On June 27, 2012, the Commodity Futures Trading Commission, CFTC, filed a legal order against Barclays Bank. A move that has shocked the financial world. As more and more people, cities and even countries have gone bankrupt, Barclays has been making profits at alarming rates.
1. Barclays. Through the Acts of its Swaps Traders and Submitters. Made False LIBOR Reports and Attempted to Manipulate LIBOR
a. LIBOR and the BBA Fixing of LIBOR
The BBA is a U.K. trade association for the u.K. banking and financial services sector and is comprised of member banks. The BBA is not regulated. The BBA defines the term LIBOR and the criteria a panel bank is required to use in making its submissions, selects the banks for the LIBOR panels for each currency, and oversees the process of LIBOR submissions and publication of LIBOR. The BBA also enters into licensing agreements with third parties, including parties in the U.S., to allow dissemination ofthe LIBOR data. Thomson Reuters is the BBA’s agent for the collection, calculation and publication ofthe daily LIBORs.
The BBA represents that LIBOR is intended to be a barometer to measure strain in money markets, that it often is a gauge ofthe market’s expectation offuture central banle interest rates, and that approximately $350 trillion of notional swaps and $10 trillion of loans are indexed to LIBOR. LIBOR also is the basis for settlement of interest rate futures and options contracts on many of the world’s major futures and options exchanges, including the three-month and one- month Eurodollar contracts on the Chicago Mercantile Exchange (“CME”). Measured by the notional value of open interest, the CME Eurodollar contract is the most liquid and largest notionalfuturescontracttradedontheCMEandintheworld. Thetotaltradedvolumeofthe CME Eurodollar contract had a notional value of over $437 trillion in 2009 and $564 trillion in 2011.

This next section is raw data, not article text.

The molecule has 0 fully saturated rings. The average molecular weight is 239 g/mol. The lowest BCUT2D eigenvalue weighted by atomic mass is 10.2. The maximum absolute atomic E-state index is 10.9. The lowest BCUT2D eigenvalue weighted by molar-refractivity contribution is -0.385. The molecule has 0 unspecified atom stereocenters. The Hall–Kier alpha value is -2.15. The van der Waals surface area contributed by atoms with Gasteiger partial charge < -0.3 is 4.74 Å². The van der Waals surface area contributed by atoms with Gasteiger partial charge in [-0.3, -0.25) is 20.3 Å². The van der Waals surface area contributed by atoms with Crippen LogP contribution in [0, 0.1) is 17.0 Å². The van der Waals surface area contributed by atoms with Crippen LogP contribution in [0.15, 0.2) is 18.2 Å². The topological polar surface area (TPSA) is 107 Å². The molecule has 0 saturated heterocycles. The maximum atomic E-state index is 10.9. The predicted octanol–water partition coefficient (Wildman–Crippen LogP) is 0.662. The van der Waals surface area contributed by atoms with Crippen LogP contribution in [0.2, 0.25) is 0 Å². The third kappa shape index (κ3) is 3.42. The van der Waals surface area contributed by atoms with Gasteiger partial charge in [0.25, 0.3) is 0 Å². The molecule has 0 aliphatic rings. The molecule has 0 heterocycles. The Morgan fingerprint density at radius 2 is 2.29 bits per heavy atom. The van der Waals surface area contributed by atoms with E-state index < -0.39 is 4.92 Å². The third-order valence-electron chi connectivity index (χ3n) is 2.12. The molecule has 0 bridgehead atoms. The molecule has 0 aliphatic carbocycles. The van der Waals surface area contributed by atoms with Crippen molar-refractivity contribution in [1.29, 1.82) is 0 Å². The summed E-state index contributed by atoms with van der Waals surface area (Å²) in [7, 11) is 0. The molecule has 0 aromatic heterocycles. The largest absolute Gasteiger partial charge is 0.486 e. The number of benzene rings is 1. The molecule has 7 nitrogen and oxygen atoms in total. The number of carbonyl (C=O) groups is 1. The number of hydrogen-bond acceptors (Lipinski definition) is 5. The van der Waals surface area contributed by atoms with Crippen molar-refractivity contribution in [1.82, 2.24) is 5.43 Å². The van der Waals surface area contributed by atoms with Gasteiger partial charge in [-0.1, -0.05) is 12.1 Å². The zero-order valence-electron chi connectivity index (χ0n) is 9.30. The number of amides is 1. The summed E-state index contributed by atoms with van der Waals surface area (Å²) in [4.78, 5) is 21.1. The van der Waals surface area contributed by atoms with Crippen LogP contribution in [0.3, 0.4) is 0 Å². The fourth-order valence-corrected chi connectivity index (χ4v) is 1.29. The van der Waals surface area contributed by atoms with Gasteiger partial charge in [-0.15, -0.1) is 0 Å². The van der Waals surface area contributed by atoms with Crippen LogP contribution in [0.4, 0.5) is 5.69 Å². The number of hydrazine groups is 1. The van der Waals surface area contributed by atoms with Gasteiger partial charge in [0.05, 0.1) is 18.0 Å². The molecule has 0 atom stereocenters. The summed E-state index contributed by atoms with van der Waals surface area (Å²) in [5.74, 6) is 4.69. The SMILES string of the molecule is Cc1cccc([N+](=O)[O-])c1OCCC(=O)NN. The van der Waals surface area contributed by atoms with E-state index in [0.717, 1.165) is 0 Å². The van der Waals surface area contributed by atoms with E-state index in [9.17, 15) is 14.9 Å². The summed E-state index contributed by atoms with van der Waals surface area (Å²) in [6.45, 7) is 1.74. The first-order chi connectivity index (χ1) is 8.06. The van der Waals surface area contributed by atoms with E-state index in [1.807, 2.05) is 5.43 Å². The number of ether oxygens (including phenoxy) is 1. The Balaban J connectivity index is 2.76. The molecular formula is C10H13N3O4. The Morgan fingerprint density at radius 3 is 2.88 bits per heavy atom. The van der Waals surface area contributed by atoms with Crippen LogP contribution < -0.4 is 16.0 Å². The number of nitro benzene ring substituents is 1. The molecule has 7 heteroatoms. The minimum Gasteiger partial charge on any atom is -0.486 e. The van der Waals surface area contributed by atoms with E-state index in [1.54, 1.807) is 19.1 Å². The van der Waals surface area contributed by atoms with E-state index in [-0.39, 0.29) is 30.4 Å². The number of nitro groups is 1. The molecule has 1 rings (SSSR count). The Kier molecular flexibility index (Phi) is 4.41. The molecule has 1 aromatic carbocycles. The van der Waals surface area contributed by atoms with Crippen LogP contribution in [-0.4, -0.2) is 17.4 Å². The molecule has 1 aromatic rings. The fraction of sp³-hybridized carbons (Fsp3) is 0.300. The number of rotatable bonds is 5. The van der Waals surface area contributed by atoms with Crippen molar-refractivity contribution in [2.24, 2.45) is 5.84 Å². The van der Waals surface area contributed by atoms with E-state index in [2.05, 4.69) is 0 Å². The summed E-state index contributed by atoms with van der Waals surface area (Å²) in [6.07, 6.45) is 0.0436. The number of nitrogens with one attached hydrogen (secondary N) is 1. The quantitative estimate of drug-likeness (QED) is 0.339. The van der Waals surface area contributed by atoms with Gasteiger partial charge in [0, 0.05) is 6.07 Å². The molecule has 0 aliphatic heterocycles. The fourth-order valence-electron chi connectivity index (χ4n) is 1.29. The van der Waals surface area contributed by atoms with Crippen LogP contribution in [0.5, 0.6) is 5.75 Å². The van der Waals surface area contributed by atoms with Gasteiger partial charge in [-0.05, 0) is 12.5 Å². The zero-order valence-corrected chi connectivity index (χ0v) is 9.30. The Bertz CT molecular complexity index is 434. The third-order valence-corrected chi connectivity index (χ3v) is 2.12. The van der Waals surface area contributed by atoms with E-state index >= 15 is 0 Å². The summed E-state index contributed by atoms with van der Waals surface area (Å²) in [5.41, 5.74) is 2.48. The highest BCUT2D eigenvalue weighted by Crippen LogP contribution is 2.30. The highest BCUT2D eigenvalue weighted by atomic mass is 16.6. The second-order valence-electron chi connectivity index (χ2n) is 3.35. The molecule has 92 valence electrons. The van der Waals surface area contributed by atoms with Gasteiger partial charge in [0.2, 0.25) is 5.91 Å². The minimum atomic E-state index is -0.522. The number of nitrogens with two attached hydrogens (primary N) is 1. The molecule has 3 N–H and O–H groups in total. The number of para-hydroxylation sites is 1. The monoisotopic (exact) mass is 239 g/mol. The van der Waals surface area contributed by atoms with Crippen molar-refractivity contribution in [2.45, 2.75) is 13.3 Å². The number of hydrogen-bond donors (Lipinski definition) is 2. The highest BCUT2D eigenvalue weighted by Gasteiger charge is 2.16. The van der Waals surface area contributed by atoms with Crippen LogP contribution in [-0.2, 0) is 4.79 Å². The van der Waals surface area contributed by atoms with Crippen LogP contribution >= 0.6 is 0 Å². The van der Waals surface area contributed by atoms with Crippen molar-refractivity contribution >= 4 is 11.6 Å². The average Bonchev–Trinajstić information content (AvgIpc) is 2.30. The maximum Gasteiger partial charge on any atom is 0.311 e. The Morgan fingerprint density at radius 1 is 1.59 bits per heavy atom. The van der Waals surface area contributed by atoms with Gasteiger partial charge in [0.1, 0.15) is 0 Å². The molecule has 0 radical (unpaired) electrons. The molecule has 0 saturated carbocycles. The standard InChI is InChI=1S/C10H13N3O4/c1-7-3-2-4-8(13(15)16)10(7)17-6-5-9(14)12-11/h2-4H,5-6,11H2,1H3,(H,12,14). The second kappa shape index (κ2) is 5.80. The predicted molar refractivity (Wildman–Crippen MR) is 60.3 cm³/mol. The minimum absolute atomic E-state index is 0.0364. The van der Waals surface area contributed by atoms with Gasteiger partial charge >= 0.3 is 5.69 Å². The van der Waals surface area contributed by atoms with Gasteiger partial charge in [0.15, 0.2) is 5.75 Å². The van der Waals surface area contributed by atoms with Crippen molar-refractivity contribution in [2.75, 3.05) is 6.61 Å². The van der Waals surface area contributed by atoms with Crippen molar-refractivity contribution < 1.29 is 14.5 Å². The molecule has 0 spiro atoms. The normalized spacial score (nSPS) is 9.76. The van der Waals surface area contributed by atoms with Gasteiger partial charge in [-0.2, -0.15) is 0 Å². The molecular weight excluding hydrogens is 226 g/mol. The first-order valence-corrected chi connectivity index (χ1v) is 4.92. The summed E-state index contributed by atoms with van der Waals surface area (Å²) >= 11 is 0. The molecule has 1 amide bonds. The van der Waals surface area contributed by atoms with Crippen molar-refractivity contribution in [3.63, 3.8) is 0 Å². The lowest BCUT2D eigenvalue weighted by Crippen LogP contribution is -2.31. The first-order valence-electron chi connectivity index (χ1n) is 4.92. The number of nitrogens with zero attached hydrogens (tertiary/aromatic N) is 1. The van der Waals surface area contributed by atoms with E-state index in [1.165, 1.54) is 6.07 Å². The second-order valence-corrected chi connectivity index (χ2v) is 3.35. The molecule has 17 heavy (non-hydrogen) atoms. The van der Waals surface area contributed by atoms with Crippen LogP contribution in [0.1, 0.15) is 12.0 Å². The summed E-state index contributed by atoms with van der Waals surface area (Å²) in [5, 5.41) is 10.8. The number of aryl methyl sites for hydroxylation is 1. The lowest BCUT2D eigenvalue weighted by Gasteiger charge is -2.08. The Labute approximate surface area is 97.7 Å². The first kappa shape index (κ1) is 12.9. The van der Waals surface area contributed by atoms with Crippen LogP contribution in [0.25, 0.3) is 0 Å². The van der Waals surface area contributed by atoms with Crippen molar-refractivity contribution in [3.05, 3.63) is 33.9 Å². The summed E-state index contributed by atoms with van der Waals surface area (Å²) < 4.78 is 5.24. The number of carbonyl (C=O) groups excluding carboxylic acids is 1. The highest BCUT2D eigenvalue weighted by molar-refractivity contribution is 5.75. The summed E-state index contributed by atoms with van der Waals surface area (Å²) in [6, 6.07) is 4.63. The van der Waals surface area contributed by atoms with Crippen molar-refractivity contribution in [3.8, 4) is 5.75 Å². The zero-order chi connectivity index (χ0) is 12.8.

A wealth of emails were presented, giving irrefutable evidence that Barclays was manipulating their own credit score — to generate almost unthinkably vast profits.
Here is a link to download the legal order. http://www.cftc.gov/ucm/groups/public/@lrenforcementactions/documents/legalpleading/enfbarclaysorder062712.pdf
This may not seem like a big deal at first but in order for Barclays to have rigged their own credit score, they accused of conspiring with the biggest banks in the world.
These are the banks they are supposedly in competition with.
The world may have just found out that all the biggest banks are working together and that is exactly what they are being accused of.
Criminal charges are being prepared as a result of this move by the US Department of Justice.
Chairman Gary Gensler
June 27, 2012
Washington, DC – Commodity Futures Trading Commission Chairman Gary Gensler today issued the following statement:
I’d like now to review the CFTC’s recent order against Barclays concerning the benchmarks LIBOR and Euribor.
People taking out small business loans, credit cards and mortgages, as well as big companies involved in complex transactions, all depend upon the honesty of benchmark rates like LIBOR for the cost of their borrowings. Banks must not attempt to influence LIBOR, Euribor or other indices based upon concerns about their reputation or the profitability of their trading positions.
LIBOR and Euribor are indices at the center of the capital markets for both borrowings and derivatives contracts. LIBOR is the reference index for the largest open interest of contracts in both the U.S. futures markets and swaps markets. U.S. Dollar LIBOR is the basis for the settlement of the three-month Eurodollar futures contracts traded on the Chicago Mercantile Exchange (CME), with a notional value of about $12 trillion as of the end of June. U.S. Dollar LIBOR’s traded volume in 2011 on the CME was a notional value exceeding $564 trillion. According to the British Bankers Association, swaps with a total notional value of approximately $350 trillion and loans amounting to $10 trillion are indexed to LIBOR.